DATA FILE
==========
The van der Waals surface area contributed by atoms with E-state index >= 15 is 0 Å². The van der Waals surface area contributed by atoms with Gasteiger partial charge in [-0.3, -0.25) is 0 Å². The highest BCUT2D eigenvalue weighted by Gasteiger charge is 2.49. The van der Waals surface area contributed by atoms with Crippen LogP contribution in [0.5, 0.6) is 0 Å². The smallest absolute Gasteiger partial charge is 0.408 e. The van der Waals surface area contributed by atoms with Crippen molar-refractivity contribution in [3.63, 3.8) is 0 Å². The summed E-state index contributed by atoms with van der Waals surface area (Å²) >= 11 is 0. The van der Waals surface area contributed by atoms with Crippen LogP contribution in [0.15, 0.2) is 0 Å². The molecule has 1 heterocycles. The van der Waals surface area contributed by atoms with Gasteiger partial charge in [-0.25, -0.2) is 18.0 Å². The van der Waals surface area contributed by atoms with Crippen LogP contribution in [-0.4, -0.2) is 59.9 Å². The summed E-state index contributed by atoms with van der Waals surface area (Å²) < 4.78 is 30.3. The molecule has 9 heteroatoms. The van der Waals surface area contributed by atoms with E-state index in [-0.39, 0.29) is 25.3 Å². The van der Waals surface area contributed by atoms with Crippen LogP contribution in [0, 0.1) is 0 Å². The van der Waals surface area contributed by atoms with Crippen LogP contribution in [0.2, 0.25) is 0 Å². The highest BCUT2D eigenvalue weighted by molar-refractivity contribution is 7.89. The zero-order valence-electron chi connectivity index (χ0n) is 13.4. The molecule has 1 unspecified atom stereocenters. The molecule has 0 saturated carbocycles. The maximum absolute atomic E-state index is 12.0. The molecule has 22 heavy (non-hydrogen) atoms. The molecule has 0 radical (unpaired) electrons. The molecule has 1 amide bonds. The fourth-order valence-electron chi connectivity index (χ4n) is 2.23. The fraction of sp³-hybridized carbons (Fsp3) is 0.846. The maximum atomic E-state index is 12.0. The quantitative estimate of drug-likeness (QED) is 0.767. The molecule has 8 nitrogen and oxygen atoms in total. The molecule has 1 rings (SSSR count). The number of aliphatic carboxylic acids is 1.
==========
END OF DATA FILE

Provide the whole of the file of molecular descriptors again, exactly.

The van der Waals surface area contributed by atoms with E-state index >= 15 is 0 Å². The van der Waals surface area contributed by atoms with Gasteiger partial charge in [-0.3, -0.25) is 0 Å². The highest BCUT2D eigenvalue weighted by Gasteiger charge is 2.49. The van der Waals surface area contributed by atoms with Crippen LogP contribution in [0.5, 0.6) is 0 Å². The smallest absolute Gasteiger partial charge is 0.408 e. The van der Waals surface area contributed by atoms with Crippen molar-refractivity contribution in [3.63, 3.8) is 0 Å². The summed E-state index contributed by atoms with van der Waals surface area (Å²) >= 11 is 0. The van der Waals surface area contributed by atoms with Crippen LogP contribution in [0.15, 0.2) is 0 Å². The molecule has 1 heterocycles. The van der Waals surface area contributed by atoms with Gasteiger partial charge in [-0.25, -0.2) is 18.0 Å². The van der Waals surface area contributed by atoms with Crippen LogP contribution in [-0.4, -0.2) is 59.9 Å². The summed E-state index contributed by atoms with van der Waals surface area (Å²) < 4.78 is 30.3. The molecule has 9 heteroatoms. The van der Waals surface area contributed by atoms with E-state index in [-0.39, 0.29) is 25.3 Å². The van der Waals surface area contributed by atoms with Crippen LogP contribution in [0, 0.1) is 0 Å². The van der Waals surface area contributed by atoms with Crippen LogP contribution in [0.2, 0.25) is 0 Å². The highest BCUT2D eigenvalue weighted by molar-refractivity contribution is 7.89. The zero-order valence-electron chi connectivity index (χ0n) is 13.4. The molecule has 1 unspecified atom stereocenters. The molecule has 0 saturated carbocycles. The maximum absolute atomic E-state index is 12.0. The molecule has 22 heavy (non-hydrogen) atoms. The molecule has 0 radical (unpaired) electrons. The molecule has 1 amide bonds. The fourth-order valence-electron chi connectivity index (χ4n) is 2.23. The fraction of sp³-hybridized carbons (Fsp3) is 0.846. The maximum atomic E-state index is 12.0. The quantitative estimate of drug-likeness (QED) is 0.767. The molecule has 8 nitrogen and oxygen atoms in total. The molecule has 1 rings (SSSR count). The number of aliphatic carboxylic acids is 1.